Announcement comes after Board of Health decides turbines in Plymouth will affect Bourne residents
BUZZARDS BAY — Bourne officials said Tuesday that they will file a lawsuit against the owner of a wind energy project over the border in neighboring Plymouth.
“There will be a lawsuit that will be filed shortly within Superior Court against Future Generation Wind,” Stephen Mealy, chairman of the Board of Selectmen, said Tuesday after the board returned from an executive session to map out a legal strategy against the wind energy company, which is now owned by ConEdison Solutions. The Bourne Board of Health has previously found that the turbines could affect Bourne residents.
After announcing the pending litigation, Mealy asked that members of the public limit comment on the issue while it is being explored.
Officials are trying to balance an understanding of what litigation might entail with a desire not to show their hand, Mealy said.
Future Generation Wind has plans to operate four turbines on a cranberry farm just over the Bourne town line in Plymouth. The entrance to the property is in Buzzards Bay on Head of the Bay Road.
In September Selectmen approved licenses for the company to transport pieces of the turbines through the town to the bog while the Board of Health debated whether it could take legal action against turbines in another town and county.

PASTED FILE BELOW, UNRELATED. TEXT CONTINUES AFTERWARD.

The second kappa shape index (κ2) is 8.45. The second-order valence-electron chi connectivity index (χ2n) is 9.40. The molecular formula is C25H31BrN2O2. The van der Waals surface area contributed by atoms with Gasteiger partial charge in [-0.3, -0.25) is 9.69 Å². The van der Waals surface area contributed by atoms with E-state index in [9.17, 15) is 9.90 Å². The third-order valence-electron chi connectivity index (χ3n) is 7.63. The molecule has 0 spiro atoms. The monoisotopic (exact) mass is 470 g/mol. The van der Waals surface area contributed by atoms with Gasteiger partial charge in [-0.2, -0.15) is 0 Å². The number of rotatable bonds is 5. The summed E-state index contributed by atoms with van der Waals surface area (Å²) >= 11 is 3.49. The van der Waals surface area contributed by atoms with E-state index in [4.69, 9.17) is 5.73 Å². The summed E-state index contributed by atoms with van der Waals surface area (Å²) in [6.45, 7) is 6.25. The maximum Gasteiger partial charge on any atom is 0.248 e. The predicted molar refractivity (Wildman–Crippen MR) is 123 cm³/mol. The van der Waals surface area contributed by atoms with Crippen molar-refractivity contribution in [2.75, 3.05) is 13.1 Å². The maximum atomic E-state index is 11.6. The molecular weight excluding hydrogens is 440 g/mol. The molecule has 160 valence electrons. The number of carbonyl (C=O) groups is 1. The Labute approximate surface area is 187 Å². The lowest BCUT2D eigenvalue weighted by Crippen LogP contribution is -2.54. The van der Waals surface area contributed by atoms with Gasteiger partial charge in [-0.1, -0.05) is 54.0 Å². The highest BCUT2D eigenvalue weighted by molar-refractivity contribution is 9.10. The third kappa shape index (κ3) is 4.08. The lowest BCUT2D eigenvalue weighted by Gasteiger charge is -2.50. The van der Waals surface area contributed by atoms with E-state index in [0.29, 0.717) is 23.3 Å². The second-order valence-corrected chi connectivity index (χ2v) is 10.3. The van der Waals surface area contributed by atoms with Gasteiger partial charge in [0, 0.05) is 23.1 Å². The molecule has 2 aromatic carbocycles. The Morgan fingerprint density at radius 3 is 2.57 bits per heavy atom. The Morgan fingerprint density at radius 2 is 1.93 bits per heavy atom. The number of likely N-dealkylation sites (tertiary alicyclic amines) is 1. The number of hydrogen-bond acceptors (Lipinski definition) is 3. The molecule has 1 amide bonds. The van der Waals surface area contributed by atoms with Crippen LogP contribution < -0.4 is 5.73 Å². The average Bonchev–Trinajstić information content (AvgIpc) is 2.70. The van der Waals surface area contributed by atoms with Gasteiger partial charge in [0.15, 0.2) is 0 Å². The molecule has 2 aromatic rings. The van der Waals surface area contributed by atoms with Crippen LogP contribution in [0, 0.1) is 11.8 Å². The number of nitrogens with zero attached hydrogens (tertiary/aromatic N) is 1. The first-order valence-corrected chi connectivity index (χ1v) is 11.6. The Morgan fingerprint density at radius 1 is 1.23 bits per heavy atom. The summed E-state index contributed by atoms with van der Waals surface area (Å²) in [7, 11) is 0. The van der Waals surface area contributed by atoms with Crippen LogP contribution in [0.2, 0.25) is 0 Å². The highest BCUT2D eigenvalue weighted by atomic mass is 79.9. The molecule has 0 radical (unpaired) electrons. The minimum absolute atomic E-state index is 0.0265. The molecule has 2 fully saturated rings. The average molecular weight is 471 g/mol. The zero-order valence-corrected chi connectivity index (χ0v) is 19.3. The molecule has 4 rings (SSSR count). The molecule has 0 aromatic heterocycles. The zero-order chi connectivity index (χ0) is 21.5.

At a Board of Health meeting in September Future Generation Wind attorney Jonathan Fitch said the turbines may affect about five properties and three homes once the machines are operational. The board asked that the company apply for variances from Bourne because it did not meet the town bylaws regarding turbines. Although he said he wanted to be a good neighbor, the turbines do not have to adhere to Bourne’s rules because they are not in Bourne, Fitch said.
Details about the lawsuit, which would be filed within days, town counsel Robert Troy said, were scarce. More on the case would come to light after the suit is filed in Barnstable Superior Court, Troy said.
“As much as we would like to share the intricacies of the litigation with the public at this time, just as we have discussed in executive session, we have to be cognizant of the fact that the people who are the most interested to learn about what we talked about in executive session are the people who are going to be the defendants in the action,” he said.
“For strategic reasons, we are going to have to limit our discussion to executive sessions with the Board of Health and Board of Selectmen and we will be heard in court,” Troy said.
Three of the four turbines have been completed, ConEdison spokeswoman Christine Nevin said, and the fourth is under construction. There is no set date when they will begin spinning, she said. Nevin was not aware a lawsuit is in the works, she said, but noted the project had received all necessary approvals from the town of Plymouth.